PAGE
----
A short shake-down cruise from King Harbor to Paradise Cove on Thursday. I'd just added new mizzen rigging and a new staysail rig to see how it behaved. I left at 12:30pm headed out towards PV Cove out to sea then did a port tack headed towards Malibu Pier (17.5nm). For the 6 hour tack was done by a few mere adjustments using my pendulum/counterweight on the wheel.
Although the title, "Couch-Potato Sailing" belies the notion of ease, that I did nothing during sailing. My whole concentration of the boat; worried about the boat, it's gear, direction, speed, sail shape, other boats and the sea-state. It's important to always be alert. Just sitting on a rolling boat will give you a work-out using your muscles to resist to the movement; your mind stressed a bit by the changing of constant horizon, wind and noise....will burn calories,
Since the boat take care of herself (mostly), I make runs below for making coffee, meals or snacks, navigation. But, always popping out the hatch every few minutes looking 360 degrees around the sea.
At around 8pm, the wind died. I knew I was closing in towards the Malibu Pier and I still had another 5nm to get to Paradise Cove. So, I dropped 100' chain on a 25lb CQR in 35 feet of water in front of the pier. I know this cove well. It's a great spot while the SW or West wind is blowing. But, at night the northeast land breeze leaves your boat abeam to the swell. I was too tired to row out on the dinghy to employ out a stern hook. Instead, I sat in the cockpit drinking a glass of wine. Watched the last few surfers surfing in the dark. Listened to the traffic noise on Pacific Coast Highway and watched the speeding police cars with sirens and lights. I could see from offshore, I could see the accident a half-mile away. I looked into the darkness of the open sea. Then, I heard lots of splashing. I couldn't see them, but I could hear breathing hard, swimming, unmistakenly dolphins. I rolled around in my bunk (forever) until I fell asleep.
The next morning, I was tempted to surf Malibu, but I weighed anchor. I cruised slowly with the staysail and mizzen, (charging my batteries) in 40 feet of water along the Malibu Colony. I was tempted to surf the other private point above Malibu. There were four stand-up (extra large) paddle surfers getting good rides. So, I passed on that.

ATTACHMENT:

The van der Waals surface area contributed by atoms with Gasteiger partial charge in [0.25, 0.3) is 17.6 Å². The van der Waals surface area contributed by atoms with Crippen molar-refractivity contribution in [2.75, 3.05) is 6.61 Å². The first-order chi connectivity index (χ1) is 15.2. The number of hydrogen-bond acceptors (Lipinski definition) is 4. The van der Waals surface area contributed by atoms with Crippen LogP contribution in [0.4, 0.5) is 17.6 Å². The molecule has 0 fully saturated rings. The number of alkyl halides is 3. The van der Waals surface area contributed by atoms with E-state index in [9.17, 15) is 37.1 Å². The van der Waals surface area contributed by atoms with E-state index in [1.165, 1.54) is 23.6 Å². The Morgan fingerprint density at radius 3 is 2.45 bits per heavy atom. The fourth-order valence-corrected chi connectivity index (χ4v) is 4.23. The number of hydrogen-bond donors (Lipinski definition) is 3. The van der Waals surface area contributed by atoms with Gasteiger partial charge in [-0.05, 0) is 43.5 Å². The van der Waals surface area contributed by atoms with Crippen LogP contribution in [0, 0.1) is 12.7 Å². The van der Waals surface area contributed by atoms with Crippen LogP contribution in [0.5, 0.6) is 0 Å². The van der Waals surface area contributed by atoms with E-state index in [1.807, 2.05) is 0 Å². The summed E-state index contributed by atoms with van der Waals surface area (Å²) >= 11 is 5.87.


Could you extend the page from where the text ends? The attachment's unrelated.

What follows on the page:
Paradise Cove has four breaks on the cliff. A lot of boaters anchor close to the pier. I usually anchor between the 2nd and 3rd break on the cliffs, to the left of Merv Griffin's big mansion in 30 feet of water. I like to keep my eye on the boat when I'm surfing. I usually use the electric dinghy to bring the board and anchor it in front the line-up. It gives me a faster way to get back to the big boat during an emergency, or to give me save some of my energy. During the three days, there was another sailboat hooked near the first surf break with three surfers, using an inflatable with an engine to anchor just outside the line-up. If you are really wanting to surf there, you must walk about a mile north and climb the stairs at Dume Point or walk from Broad Street from the south where the private beach rights are very jealous from outsiders.
You cannot bring a surfboard at Paradise Cove Road. They will ask you to give up your surfboard at the parking lot or leave. Parking is $15.00 a day. However, if you want to enjoy Bob's Beach Hut (a great restaurant/bar); lounge outside at the beach on their big beds with umbrellas (after a few drinks many people recline), big beach chairs with outside service, a good wifi connection...a lot of business is done there. So, if you buy a drink and a snack or dinner, they will validate free for two hours. It gives you just enough to walk along a very beautiful beach, rock upcroppings, clean sand, dogs run free, stand-up paddlers, kayaks, lots of antics worth your ticket.
On the fourth break in the cliff where the locals unlock the gate in the canyon and drive on golf carts down a dirt road. They congregate with chairs and umbrellas, friends and family watching the water all day until a high tide and big waves moved them quickly. Bay Watch from Malibu Pier cruises the cove. The lifeguard used his water cannon to dance the plume high in the sky, twirling the boat, playing to the wealthy locals or perhaps impressing a girl...lots of applause after the show. See more http://www.facebook.com/#!/Coverunner